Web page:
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VOL. 129 | NO. 12 | Friday, January 17, 2014

Morris: High Bids Lead to Harahan Redesign

By Bill Dries

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Plans for the pedestrian and bicycle boardwalk on the north side of the Frisco Bridge are being redesigned after the first bids on the boardwalk came in too high.

But Downtown Memphis Commission President Paul Morris said talks are underway with Union Pacific railroad executives about a compromise as backers of the part of the larger “Main to Main” project seek to raise more private funding.

Plans for a boardwalk on the Harahan Bridge are being redesigned for a rebid after the first set of bids proved too expensive, said Downtown Memphis Commission president Paul Morris.

(Daily News File/Andrew J. Breig)

“The first bids came back on the initial design and they were way too expensive. So they are back in redesign,” Morris told members of the South Main Association Tuesday, Jan. 14, at a “state of Downtown” speech.

“Union Pacific railroad is very concerned about their bridge,” Morris said of the company that owns the rail bridge.

One of the concerns has always been security for the freight rail lines that cross the Mississippi River at a critical juncture in the movement of goods across the country.

“Some of the requirements they put on the project made the project really, really expensive,” Morris said. “We’re hoping to compromise with some of those aspects.”

Morris said private contributors continue to be courted for that part of the project and he is “optimistic” it will be fully funded with the bridge project going back out to bid in March.

“We will not move forward with that aspect of the project or any aspect of the project unless it’s fully funded,” he said. “If we don’t raise enough money to do the whole project we won’t just start the project and then use the fact that we’ve started the project as a way to go and recruit more money.”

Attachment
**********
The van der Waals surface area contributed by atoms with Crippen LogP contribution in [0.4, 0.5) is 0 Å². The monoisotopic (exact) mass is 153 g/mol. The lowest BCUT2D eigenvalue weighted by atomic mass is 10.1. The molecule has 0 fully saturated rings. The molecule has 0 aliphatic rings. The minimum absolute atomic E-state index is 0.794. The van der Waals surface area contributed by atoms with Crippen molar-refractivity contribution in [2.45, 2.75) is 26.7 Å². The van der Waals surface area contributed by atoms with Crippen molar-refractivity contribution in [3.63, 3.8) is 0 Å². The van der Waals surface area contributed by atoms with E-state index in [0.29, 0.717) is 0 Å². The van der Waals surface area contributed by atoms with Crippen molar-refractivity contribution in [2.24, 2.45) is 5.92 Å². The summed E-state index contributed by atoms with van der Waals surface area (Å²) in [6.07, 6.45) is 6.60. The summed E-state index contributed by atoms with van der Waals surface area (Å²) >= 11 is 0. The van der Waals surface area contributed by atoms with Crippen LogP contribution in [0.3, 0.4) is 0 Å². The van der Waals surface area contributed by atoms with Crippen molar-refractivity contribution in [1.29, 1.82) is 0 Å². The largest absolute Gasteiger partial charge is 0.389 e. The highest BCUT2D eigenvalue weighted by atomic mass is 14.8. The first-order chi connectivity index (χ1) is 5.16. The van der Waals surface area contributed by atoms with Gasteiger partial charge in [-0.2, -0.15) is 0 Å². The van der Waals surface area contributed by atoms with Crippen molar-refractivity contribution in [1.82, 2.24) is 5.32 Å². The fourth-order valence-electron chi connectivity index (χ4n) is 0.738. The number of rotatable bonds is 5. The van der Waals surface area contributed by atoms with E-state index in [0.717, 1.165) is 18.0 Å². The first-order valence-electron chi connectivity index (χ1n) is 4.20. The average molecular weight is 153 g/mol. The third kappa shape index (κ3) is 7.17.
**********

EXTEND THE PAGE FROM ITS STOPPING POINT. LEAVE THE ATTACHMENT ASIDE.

Less than a month into the commission’s role as overseer of the Beale Street entertainment district in conjunction with the city of Memphis, Morris also said he would like to see the district marketed to attract more Memphians.

His specific idea is “incorporating Beale Street into the larger community and what we are doing on South Main” as the Downtown Memphis Commission considers a new marketing campaign.

“South Main is very local – a lot of locals come to South Main. And Beale Street is perceived as very touristy,” he said. “A lot of locals look at Beale Street and say that is for tourists. If we can help bring some events that are local events ... and host them on Beale Street and get the locals to come down and explore Beale Street, I think we have a chance.”

The other part of the concept is to “do no harm” to the estimated 70 percent of visitors to Beale Street who do not live in Memphis.

“We want to lock down that business but we want to expand the buy by increasing that 30 percent local,” Morris said after the speech. “Beale Street shouldn’t be seen as just one street. It’s part of the whole Downtown package.”

Part of the pitch to Memphians might be defining a daytime identity for a district known for its nightlife.

“I’d like to see people bring their kids and explore Beale Street during the day,” Morris added. “Unfortunately, people have the wrong perception of Beale Street. They think it’s either for tourists or it’s dangerous.”

With the federal bankruptcy court case over control of the district resolved, Morris also sees the marketing of the district itself taking a less tentative approach.

“The club owners and other investors didn’t know what the future was,” he said of the lawsuit. “So it was hard for them to invest in an aggressive marketing approach.”

Morris said that is starting to change as City Hall works during this interim period to come up with a plan for the permanent management of the district.

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